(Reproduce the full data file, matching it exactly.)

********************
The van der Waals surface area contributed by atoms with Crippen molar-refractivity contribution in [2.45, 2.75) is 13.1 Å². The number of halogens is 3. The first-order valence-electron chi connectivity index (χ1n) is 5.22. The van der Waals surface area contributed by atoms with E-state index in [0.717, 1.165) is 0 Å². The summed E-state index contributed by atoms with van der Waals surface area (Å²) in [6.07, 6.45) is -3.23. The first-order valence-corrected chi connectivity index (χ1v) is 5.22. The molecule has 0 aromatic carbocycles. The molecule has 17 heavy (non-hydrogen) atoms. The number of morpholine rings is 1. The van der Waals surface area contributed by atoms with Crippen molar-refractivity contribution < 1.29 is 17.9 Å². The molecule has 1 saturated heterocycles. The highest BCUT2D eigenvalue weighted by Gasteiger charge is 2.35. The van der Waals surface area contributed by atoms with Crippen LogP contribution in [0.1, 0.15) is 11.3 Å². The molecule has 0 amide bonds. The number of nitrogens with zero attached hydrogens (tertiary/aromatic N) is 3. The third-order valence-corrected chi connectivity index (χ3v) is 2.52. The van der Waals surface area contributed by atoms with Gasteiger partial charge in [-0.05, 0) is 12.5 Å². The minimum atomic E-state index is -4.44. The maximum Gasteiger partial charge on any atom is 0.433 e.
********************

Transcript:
The van der Waals surface area contributed by atoms with Crippen molar-refractivity contribution in [2.45, 2.75) is 13.1 Å². The number of halogens is 3. The first-order valence-electron chi connectivity index (χ1n) is 5.22. The van der Waals surface area contributed by atoms with E-state index in [0.717, 1.165) is 0 Å². The summed E-state index contributed by atoms with van der Waals surface area (Å²) in [6.07, 6.45) is -3.23. The first-order valence-corrected chi connectivity index (χ1v) is 5.22. The molecule has 0 aromatic carbocycles. The molecule has 17 heavy (non-hydrogen) atoms. The number of morpholine rings is 1. The van der Waals surface area contributed by atoms with Crippen molar-refractivity contribution < 1.29 is 17.9 Å². The molecule has 1 saturated heterocycles. The highest BCUT2D eigenvalue weighted by Gasteiger charge is 2.35. The van der Waals surface area contributed by atoms with Crippen LogP contribution in [0.1, 0.15) is 11.3 Å². The molecule has 0 amide bonds. The number of nitrogens with zero attached hydrogens (tertiary/aromatic N) is 3. The third-order valence-corrected chi connectivity index (χ3v) is 2.52. The van der Waals surface area contributed by atoms with Gasteiger partial charge in [-0.05, 0) is 12.5 Å². The minimum atomic E-state index is -4.44. The maximum Gasteiger partial charge on any atom is 0.433 e.